I have always liked SDL MultiTerm Desktop - since long before it was an SDL product, back when it came as part of the package with my Trados Workbench version 3 license.
Then, as now, Trados sucked as a working tool, so I soon switched to Atril's Déja Vu for my translation work, and after 8 or 9 years to memoQ, but MultiTerm has continued to be an important working tool for my language service business. I extract and manage my terminology with memoQ for the most part, but when I want a high-quality format for sharing terminology with my clients' various departments, there is currently no reasonable alternative to MultiTerm for producing good dictionary-style output.
Terminology can be exported from whatever working environment you maintain it in, and then transferred to a MultiTerm termbase using MultiTerm Convert or other tools. In the case of memoQ, there is an option to output terms directly to "MultiTerm XML" format:
Fairly simple; there are no options to configure. Just select the radio button for the MultiTerm export format at the top of any memoQ term export dialog. And what do you get?
Three files: the XML file with the actual term data and the XDT file with the termbase specifications are the important ones. The latter is used to create the termbase in SDL MultiTerm. If you have an existing termbase to use in MultiTerm, you won't need the XDT file, though if that termbase is not based on Kilgray's XDT file there might be some mapping complications for the term inport from the XML file.
Now let's create a termbase in SDL MultiTerm 2017 Desktop:
Give it a name:
When the termbase wizard starts, choose the option to load an existing termbase definition and select the XDT file created by memoQ:
At the end of the process you will have an empty Multiterm termbase into which the data in the XML file are imported:
Now you'll have an SDL Multiterm termbase with the glossary content exported from memoQ. This is a process which can be carried out when sharing terminology with a colleague who uses SDL Trados Studio for translation, for example. If they don't know how to use the import functions of SDL Multiterm or you want to save them the bother of doing so, just share the SDLTB file.
Now that the glossary is in Multiterm it can be exported in various formats which can be helpful to people who prefer the data in a more generally accessible format. Please note that this is not done using the export functions under the File menu! SDL Multiterm is a program originally developed by German programmers, who have their own Konzept of Benutzerfreundlichkeit. Even in the hands of Romanian developers, it's still kinda weird. The desired functions are found in the Termbase Management area of course:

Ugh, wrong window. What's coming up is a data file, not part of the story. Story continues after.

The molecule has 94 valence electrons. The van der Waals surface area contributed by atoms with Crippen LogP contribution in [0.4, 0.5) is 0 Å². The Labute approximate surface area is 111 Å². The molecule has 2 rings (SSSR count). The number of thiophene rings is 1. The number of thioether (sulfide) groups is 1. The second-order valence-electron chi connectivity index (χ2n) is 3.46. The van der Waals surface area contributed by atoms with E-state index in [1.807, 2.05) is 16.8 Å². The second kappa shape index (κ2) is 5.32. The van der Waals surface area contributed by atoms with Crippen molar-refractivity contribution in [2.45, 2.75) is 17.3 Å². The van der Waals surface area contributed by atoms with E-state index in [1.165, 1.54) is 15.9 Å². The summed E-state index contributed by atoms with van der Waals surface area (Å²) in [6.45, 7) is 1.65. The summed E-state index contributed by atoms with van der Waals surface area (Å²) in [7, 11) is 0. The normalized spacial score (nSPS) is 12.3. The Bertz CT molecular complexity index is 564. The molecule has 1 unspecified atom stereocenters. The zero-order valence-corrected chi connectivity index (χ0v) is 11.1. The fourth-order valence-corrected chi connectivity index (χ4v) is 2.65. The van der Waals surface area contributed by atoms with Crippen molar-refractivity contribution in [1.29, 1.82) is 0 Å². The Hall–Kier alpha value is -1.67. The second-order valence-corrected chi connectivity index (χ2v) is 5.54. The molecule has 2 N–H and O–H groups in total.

In keeping with the German Benutzerfreundlichkeitskonzept, the command to generate the desired output is Process, of course.
There are a number of pre-defined output templates included with Multiterm. I usually use a version of the "Word Dictionary" export definition, which produces a two-column RTF file, which by default will give output like this:
I prefer something a little different, so I have prepared various improved versions of this output definition, and I usually edit the text, adjust the column breaks as needed and clean up any garbage (like redundant initial letters caused by inflected vowels in a language like Portuguese), then I slap a cover page on the file and make a PDF out of it or create a nice printed copy, possibly with other page size formatting. Here is an example:
|Example PDF dictionary output - click to enlarge|
Other possible output formats include HTML, which can be useful for term access on an intranet, for example. Custom definitions can be created by cloning and editing an existing definition; these are specific to a given termbase. If you want to apply a custom export definition to another termbase, export it as an XDX file and then load it for the other termbase. The definition file used to generate the example above is available here.
One essential weakness of the SDL export definition which has always annoyed me is the failure to include the last word on the page in the header as most proper dictionaries do. I addressed this in the definition with my limited knowledge of RTF coding, but the change can be made manually in Microsoft Word too, for example, by copying and pasting the SortTerm field and editing it to add the \l argument:
There are, of course other, possibly better ways to get some nice output formats from memoQ glossaries or termbases in other tools. One approach with memoQ is to create XSL scripts to process the MultiTerm XML output from memoQ. For years I have been hoping that Kilgray would create a simple extension to the term export dialog in memoQ, which would allow XSL scripts to be chosen and a transformation applied when the data are exported. It really is a shame that after more than a decade the best translation environment tool available - memoQ - still cannot match the excellent formatted output that my clients and I have enjoyed with MultiTerm since I first started using that program 17 years ago!